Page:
Monday, July 13, 2009

Nothing is over until Tony G., the May Family Landlords, and Their Team of Lawyers Say It is over

Last Friday, the development team intent on building a second Downtown across the pastures of Bells Bend asked for special treatment from the Planning Commission in the form of a do-over of the Planning Commission's June vote. That vote did not go well for the Bells Landing Partners: the Planning Commission could not muster enough votes to approve urbanization of Bells Bend, which itself triggered an impossible supermajority vote in Metro Council.

Slick, take-no-prisoners developer Tony Giarratana sent the Planning Commission a letter requesting a new vote based on vague references to irregularities and lame claims to late-night hours and meeting fatigue that are standard boiler-plate for many Metro meetings I've watched. The enigmatic kernel of Tony G's case that seems to beg for the extended obfuscation that lawyers do so well:
As you recall, after about six hours of meeting and public hearing the gavel fell and, at around 10:00 in the evening, the first vote was called. During the ensuing 45 minutes of motions, debate and voting it became apparent to many in attendance that several procedural irregularities most likely undermined the entire voting process. To be sure, the late hour had an obvious impact on the Commission members expressing such sentiments as "It's late," "I'm tired," "Don't confuse me," and "It's confusing," all the while rubbing their eyes and shaking their heads. Many in the room that evening certainly shared these frustrations.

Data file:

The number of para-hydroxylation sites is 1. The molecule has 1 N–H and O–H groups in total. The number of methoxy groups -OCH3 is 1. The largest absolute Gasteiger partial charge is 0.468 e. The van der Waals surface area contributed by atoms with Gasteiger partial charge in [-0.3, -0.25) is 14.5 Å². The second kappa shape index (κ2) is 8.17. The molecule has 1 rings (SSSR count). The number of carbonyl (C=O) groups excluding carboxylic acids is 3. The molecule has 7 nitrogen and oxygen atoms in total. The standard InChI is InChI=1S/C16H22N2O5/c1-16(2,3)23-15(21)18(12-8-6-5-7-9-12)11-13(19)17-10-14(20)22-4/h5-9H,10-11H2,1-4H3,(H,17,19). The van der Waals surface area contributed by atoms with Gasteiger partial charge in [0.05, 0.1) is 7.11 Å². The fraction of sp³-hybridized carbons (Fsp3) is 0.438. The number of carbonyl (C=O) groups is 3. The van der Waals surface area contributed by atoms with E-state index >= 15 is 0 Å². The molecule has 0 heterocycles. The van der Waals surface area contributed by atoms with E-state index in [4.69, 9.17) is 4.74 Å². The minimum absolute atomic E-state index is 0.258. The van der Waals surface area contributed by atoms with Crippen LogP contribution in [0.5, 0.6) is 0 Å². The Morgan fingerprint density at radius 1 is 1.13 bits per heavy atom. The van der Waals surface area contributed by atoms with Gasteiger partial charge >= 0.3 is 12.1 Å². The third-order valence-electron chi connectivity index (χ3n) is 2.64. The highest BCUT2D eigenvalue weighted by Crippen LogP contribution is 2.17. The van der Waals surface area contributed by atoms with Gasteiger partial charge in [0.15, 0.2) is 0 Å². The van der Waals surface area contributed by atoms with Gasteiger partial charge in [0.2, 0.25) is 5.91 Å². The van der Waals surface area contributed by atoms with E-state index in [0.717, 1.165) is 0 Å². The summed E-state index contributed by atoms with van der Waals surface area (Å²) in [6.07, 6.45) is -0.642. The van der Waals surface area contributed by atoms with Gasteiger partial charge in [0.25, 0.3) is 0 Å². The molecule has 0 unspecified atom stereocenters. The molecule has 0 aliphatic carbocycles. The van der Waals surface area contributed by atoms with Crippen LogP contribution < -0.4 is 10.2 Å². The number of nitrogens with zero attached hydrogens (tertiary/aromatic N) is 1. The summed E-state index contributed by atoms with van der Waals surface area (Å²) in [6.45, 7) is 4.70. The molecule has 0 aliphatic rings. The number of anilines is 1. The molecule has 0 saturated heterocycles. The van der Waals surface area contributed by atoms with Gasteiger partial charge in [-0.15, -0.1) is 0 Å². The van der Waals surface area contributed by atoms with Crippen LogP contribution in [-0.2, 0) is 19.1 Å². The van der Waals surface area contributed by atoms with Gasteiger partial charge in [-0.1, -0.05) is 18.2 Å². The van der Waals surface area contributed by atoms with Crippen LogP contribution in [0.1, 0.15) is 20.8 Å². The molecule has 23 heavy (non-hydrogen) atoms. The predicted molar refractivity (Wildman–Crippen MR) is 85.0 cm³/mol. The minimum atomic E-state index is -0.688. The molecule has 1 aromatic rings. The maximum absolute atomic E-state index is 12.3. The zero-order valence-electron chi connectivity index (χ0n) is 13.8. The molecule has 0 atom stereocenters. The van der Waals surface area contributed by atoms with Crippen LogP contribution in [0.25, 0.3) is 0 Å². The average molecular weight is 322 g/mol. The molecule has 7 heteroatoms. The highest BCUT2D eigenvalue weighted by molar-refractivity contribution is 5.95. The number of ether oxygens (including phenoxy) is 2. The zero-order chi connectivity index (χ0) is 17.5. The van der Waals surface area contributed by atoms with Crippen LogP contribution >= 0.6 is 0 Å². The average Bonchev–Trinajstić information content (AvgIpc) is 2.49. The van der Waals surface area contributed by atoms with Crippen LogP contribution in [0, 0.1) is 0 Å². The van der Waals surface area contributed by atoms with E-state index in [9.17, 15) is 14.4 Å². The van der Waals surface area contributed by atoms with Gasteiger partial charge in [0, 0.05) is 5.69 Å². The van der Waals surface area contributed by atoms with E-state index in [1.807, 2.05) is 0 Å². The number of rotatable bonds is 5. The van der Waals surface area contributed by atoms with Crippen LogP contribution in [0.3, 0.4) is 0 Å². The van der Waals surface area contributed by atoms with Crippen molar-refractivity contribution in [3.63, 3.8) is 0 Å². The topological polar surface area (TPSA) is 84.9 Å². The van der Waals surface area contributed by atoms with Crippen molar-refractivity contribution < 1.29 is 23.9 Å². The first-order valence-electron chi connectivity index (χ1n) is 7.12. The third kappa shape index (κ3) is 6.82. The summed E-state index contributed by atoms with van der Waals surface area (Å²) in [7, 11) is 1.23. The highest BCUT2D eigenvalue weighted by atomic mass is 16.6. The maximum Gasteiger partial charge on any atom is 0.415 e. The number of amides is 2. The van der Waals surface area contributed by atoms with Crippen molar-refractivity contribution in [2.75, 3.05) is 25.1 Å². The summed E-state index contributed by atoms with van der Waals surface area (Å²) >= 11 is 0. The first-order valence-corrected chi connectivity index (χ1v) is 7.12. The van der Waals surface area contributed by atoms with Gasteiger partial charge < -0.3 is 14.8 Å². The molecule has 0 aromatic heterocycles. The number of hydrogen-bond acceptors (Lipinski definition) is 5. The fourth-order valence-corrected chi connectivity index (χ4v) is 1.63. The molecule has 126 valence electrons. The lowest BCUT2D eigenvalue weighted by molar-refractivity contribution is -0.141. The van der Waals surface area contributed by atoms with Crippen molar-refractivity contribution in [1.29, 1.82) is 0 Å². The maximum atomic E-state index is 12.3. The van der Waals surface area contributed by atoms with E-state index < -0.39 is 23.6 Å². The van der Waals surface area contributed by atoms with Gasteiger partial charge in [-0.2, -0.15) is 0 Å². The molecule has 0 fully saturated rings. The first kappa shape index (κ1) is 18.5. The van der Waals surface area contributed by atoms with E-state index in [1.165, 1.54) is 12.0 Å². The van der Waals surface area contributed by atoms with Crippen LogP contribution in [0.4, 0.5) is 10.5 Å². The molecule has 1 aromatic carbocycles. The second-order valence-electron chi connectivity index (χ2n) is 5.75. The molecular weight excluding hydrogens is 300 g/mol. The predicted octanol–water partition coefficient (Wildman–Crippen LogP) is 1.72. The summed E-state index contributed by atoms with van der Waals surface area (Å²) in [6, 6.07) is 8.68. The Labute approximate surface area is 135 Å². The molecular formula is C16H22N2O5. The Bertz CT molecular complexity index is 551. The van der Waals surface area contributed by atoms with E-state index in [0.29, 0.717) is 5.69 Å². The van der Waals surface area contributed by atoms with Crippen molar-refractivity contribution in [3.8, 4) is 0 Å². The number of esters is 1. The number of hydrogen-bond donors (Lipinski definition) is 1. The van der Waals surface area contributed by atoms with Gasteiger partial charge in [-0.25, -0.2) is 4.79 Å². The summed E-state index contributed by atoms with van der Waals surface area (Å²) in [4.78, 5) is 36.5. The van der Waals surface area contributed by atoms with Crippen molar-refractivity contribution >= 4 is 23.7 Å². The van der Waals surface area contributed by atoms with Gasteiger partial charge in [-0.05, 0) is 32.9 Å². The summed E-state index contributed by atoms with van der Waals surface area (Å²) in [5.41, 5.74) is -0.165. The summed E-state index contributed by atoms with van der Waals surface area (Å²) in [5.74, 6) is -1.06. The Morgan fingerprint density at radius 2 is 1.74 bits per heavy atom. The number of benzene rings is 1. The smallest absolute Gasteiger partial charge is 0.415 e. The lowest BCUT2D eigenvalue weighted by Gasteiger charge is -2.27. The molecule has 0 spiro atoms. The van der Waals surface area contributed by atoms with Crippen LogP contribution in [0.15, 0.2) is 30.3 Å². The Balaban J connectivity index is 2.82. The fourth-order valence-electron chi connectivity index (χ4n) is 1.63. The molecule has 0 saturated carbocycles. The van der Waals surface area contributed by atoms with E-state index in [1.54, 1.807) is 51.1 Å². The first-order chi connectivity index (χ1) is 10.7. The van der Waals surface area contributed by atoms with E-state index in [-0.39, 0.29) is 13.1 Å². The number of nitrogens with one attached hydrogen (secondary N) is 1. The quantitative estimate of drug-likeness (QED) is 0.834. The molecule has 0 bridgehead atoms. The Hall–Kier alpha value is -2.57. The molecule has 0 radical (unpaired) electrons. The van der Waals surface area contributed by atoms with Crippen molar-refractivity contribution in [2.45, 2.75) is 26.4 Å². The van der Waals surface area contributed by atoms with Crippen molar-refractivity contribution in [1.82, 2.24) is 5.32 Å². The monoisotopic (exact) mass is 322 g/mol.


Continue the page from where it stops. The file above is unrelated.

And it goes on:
The irony of the June public hearing is that May Town supporter and friend to untrammeled developers, CM Jim Gotto, was the Commission member who forced the late-hour vote. The Commissioners had already been talking about carrying over the MTC discussion to another day and voting then. However, CM Gotto must have miscalculated that he had 6 votes that he did not have, and he seemed to misconstrue that his side had the advantage of late night confusion. We wouldn't have heard a word about do-overs from the development side if 5 other commissioners had voted with Gotto.

Instead, the confusion worked against the May Town team, because at least one commissioner who had expressed his ambivalence all night about supporting the proposed sprawl voted against a motion against May Town and then voted against Gotto's motion in favor of May Town. Despite the consistency of the caution with the different votes, Gotto paid no heed to the ambivalence and he may have clumsily cost his side Commission approval. Tony G should stop blaming "irregularities" for his loss and instead blame Mr. Gotto's fumble.

To protest in such a self-important way as if he was any better than anyone else who ever loses at the commission is bad faith. Those of us who have sat through long Metro meetings, late at night, staggered by the procedural stunts--at times watching initiatives we support lose--should feel no pity or empathy for the MTC development team. They are all lawyered up and ready to take this to the ivory towers of the judicial branch away from the unwashed masses in order to charge Metro government irregularities.

But proponents of keeping Bells Bend rural by keeping out a second Downtown have their own case against irregularities in the Metro Planning department. The alternative development area plan, the MTC rezoning request, and the Planning staff's endorsement of the SP all violate Metro Planning's own Community Character Manual, which is supposed to be determinative of planning for Bells Bend. The Planning staff's bungling double-cross of west Nashville neighbors and their sub-area plan in order to open the door for bridges to be built to Bells Bend was also a glaring irregularity that will do more to undermine public confidence than anything the Commission did to MTC. May Town opponents have their own strong case against Planning irregularities, but their avenues to seek redress are fewer and far between because of the lack of comparative wealth.

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